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NAIF funding: key considerations for project proponents

The Northern Australian Infrastructure Facility (NAIF) presents a promising opportunity to project proponents that are seeking to undertake projects in Northern Australia. 

On 17 July 2020, Keith Pitt, the Minister for Resources, Water and Northern Australia, announced that the statutory life of NAIF would be extended by five years to 30 June 2026. In making the announcement Keith Pitt stated:

“This execution is the first step under the statutory review of the NAIF that aims to implement changes to enable a more flexible and faster approval process for proponents looking to access the facility.”

The extension of NAIF’s statutory life and corresponding statutory review is a promising development as NAIF’s statutory life was due to expire on 30 June 2021 despite it only having committed approximately $2.1 billion of its $5 billion lending facility (as at 21 July 2020). Provided the approval process can be accelerated moving forward, the continued existence of NAIF is likely to be a stimulant, and a key source of finance, to Northern Australia’s economy as it seeks to recover from the COVID-19 pandemic.  

History and function of the Northern Australia Infrastructure Facility

Established under the Northern Australia Infrastructure Facility Act 2016 (Cth) (the Act), NAIF is a development financier with a $5 billion lending facility provided by the Commonwealth Government to deliver loans to infrastructure projects and businesses across Northern Australia (being the Northern Territory, areas north of the Tropic of Capricorn in Queensland and Western Australia, Gladstone, Gladstone Hinterland, Carnarvon, Meekatharra and Wiluna).  

The core functions of NAIF are:

  1. to grant financial assistance to States and Territories for the construction of Northern Australia economic infrastructure;

  2. to determine terms and conditions for the grants of financial assistance; and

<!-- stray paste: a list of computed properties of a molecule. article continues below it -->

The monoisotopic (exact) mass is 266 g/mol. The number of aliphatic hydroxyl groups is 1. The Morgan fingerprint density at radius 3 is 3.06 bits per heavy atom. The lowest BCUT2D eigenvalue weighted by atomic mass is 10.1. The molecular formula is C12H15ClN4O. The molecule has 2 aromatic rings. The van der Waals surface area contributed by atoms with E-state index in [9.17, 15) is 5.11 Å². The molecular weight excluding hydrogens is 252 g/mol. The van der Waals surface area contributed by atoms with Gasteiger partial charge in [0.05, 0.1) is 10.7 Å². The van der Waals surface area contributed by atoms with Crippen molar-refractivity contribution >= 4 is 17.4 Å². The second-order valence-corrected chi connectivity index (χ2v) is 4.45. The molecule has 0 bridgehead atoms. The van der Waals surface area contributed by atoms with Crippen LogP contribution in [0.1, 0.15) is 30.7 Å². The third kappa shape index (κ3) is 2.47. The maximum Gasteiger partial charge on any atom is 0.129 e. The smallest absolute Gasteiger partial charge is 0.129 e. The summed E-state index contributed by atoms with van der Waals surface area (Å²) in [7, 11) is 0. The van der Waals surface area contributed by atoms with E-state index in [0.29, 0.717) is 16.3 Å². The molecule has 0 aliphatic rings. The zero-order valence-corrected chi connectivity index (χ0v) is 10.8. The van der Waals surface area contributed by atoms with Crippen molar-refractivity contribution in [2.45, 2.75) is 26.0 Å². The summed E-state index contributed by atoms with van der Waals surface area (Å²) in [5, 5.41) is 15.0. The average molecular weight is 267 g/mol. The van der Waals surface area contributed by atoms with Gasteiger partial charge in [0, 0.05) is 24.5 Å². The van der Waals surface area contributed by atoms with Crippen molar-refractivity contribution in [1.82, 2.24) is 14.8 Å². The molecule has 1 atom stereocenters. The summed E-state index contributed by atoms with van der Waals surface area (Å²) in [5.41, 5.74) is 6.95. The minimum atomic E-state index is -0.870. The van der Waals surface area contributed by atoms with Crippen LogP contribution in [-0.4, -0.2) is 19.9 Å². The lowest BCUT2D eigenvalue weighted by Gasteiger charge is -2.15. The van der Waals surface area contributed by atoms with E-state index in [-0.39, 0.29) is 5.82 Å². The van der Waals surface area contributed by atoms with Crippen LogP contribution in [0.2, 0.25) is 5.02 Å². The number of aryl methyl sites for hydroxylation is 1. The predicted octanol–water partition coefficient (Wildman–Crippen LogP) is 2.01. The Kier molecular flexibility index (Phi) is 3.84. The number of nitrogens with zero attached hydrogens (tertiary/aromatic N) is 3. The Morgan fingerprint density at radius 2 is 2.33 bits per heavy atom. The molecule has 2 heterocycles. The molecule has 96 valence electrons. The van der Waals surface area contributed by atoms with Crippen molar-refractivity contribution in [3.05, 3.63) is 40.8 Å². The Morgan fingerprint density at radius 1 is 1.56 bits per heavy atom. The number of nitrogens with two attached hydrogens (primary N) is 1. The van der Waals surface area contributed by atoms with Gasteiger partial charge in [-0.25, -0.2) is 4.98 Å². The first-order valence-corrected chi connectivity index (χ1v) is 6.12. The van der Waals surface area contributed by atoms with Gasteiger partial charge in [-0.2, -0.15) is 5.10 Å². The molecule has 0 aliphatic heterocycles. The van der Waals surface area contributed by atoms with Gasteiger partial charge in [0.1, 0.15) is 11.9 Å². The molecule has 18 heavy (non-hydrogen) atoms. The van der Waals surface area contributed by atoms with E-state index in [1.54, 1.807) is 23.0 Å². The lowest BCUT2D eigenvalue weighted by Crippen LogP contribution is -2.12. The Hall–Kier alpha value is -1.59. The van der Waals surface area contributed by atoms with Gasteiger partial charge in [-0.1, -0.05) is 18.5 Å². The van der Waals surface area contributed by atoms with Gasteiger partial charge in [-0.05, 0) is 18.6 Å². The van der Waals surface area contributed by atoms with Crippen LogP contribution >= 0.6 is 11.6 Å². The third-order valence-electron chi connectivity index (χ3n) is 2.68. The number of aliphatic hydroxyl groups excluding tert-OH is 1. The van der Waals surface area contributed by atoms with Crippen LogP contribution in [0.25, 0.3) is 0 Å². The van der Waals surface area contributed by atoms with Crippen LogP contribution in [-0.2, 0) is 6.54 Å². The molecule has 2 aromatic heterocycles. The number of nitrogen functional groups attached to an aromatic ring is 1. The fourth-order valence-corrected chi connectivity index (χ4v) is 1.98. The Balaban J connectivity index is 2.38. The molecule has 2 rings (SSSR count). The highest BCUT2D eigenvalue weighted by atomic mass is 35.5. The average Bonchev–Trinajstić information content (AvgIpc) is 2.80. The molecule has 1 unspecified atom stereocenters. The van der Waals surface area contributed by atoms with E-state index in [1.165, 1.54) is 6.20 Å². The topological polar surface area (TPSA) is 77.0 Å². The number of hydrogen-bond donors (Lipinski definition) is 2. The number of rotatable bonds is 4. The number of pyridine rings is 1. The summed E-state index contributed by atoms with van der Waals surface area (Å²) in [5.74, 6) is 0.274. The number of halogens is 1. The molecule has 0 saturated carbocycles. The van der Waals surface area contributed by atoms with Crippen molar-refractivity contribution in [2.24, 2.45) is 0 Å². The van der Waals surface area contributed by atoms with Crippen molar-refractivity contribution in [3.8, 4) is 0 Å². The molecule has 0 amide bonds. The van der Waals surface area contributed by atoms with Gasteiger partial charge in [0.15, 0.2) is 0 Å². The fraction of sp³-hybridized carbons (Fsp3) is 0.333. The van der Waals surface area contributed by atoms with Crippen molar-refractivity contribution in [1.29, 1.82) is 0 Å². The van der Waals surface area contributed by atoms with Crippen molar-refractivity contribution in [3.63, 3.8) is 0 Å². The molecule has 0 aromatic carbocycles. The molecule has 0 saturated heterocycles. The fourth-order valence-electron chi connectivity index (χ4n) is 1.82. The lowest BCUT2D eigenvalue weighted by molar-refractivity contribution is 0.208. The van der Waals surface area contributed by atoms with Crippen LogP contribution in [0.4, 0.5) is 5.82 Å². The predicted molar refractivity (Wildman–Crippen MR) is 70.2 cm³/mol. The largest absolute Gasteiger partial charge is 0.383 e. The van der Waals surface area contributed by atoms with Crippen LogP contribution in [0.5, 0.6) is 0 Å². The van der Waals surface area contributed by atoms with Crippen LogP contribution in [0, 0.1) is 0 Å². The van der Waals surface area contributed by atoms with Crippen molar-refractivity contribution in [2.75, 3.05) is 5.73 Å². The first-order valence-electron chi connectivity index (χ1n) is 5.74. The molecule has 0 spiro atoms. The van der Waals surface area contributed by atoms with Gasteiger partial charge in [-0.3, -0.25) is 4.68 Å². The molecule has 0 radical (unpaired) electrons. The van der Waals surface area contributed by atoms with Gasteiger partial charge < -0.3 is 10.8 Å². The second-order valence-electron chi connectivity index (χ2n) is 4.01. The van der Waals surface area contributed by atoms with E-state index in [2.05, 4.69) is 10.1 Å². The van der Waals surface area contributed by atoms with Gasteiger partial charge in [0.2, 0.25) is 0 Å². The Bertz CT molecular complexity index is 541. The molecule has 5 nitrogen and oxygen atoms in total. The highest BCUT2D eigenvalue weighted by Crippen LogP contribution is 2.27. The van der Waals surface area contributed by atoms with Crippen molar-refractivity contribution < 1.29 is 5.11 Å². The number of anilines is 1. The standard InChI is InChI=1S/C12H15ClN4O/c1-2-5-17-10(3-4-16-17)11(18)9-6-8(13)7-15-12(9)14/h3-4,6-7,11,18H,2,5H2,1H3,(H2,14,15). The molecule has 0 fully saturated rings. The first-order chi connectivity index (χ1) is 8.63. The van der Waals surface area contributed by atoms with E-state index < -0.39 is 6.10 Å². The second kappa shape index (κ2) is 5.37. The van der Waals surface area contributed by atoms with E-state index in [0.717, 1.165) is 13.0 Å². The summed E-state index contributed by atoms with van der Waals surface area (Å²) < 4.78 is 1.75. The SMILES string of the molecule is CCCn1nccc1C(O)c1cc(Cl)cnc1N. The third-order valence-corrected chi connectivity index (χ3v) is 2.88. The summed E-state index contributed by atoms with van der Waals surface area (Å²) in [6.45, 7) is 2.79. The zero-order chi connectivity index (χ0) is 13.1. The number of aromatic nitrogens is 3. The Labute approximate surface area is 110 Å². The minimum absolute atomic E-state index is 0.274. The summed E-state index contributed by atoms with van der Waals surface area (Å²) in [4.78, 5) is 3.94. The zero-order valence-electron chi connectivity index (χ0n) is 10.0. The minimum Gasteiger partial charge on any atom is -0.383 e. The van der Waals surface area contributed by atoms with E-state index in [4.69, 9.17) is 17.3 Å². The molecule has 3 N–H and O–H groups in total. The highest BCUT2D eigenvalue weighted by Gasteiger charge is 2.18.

3. to provide incidental assistance to the States and Territories in relation to financial arrangements and agreements related to the terms and conditions of the grants.

Some notable projects that have received funding from NAIF include:

  1. Onslow Marine Support Base (Western Australia):   Development of a multi-user marine supply facility providing chandlering, heavy lift capabilities, reserve logistics, refuelling, transport, freight and emergency services.

  2. Queensland Airports Limited (Queensland):  Redevelopment and expansion of Townsville Airport Terminal.

  3. Allinta Energy Pty Ltd – Chichester Solar Gas Hybrid Project (Western Australia): A 60 MW Solar PV power station, transmission infrastructure, switchyards and substations.

  4. Beyondie SOP Project (Western Australia):  Financing the construction of a 78 kilometre gas pipeline, gas fired power station and other supporting infrastructure for Kalium Lakes Limited’s sulphate of potash project.

  5. Darwin Shiplift Project (Northern Territory):   Expansion of Darwin Harbour, including the construction of a new shiplift and associated marine infrastructure.

A full list of projects which NAIF has provided, committed or is considering funding may be found online.

Characteristics of NAIF funding

Financing mechanisms

Loans are the default financing mechanism considered for all funding applications.  However, NAIF may consider using alternative financing mechanisms (for example, a guarantee) where it may be more appropriate for a specific project, or where it is necessary to encourage private sector participation in financing a project.

NAIF does not, and cannot under the Act, provide equity or grant funding to a project. 

Interest rates and concessions

The interest rate and payback period for NAIF’s loans is determined on an individual basis for each project.   

However, NAIF does have the ability to provide concessions on the basis that:

  • such concessions are limited to the minimum necessary for a project to proceed; and

  • any interest rate or other concession that NAIF may offer cannot be below the combined cost of the Commonwealth Government’s borrowing and administration costs.